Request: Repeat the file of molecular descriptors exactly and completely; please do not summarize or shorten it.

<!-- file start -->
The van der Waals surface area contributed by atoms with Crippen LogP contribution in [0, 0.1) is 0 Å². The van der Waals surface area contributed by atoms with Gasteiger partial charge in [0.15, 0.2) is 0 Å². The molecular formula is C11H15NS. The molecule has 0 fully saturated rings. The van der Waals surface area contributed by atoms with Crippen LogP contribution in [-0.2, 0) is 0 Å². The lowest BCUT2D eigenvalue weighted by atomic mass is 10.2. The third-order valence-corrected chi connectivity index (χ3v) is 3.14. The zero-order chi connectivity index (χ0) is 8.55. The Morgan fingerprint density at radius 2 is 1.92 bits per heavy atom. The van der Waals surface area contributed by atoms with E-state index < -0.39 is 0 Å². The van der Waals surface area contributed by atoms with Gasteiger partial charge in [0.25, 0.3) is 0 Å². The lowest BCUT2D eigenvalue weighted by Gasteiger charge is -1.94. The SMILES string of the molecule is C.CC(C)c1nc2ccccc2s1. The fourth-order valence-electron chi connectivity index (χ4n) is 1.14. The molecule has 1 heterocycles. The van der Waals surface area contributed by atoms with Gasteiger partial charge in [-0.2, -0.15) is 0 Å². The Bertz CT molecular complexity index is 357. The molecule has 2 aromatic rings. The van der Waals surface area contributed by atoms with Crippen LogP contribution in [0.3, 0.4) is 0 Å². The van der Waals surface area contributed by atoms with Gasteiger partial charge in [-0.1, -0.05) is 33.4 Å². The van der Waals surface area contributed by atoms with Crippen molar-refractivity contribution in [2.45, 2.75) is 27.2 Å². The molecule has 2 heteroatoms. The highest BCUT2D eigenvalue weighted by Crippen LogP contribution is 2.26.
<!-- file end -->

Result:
The van der Waals surface area contributed by atoms with Crippen LogP contribution in [0, 0.1) is 0 Å². The van der Waals surface area contributed by atoms with Gasteiger partial charge in [0.15, 0.2) is 0 Å². The molecular formula is C11H15NS. The molecule has 0 fully saturated rings. The van der Waals surface area contributed by atoms with Crippen LogP contribution in [-0.2, 0) is 0 Å². The lowest BCUT2D eigenvalue weighted by atomic mass is 10.2. The third-order valence-corrected chi connectivity index (χ3v) is 3.14. The zero-order chi connectivity index (χ0) is 8.55. The Morgan fingerprint density at radius 2 is 1.92 bits per heavy atom. The van der Waals surface area contributed by atoms with E-state index < -0.39 is 0 Å². The van der Waals surface area contributed by atoms with Gasteiger partial charge in [0.25, 0.3) is 0 Å². The lowest BCUT2D eigenvalue weighted by Gasteiger charge is -1.94. The SMILES string of the molecule is C.CC(C)c1nc2ccccc2s1. The fourth-order valence-electron chi connectivity index (χ4n) is 1.14. The molecule has 1 heterocycles. The van der Waals surface area contributed by atoms with Gasteiger partial charge in [-0.2, -0.15) is 0 Å². The Bertz CT molecular complexity index is 357. The molecule has 2 aromatic rings. The van der Waals surface area contributed by atoms with Crippen LogP contribution in [0.3, 0.4) is 0 Å². The van der Waals surface area contributed by atoms with Gasteiger partial charge in [-0.1, -0.05) is 33.4 Å². The van der Waals surface area contributed by atoms with Crippen molar-refractivity contribution in [2.45, 2.75) is 27.2 Å². The molecule has 2 heteroatoms. The highest BCUT2D eigenvalue weighted by Crippen LogP contribution is 2.26.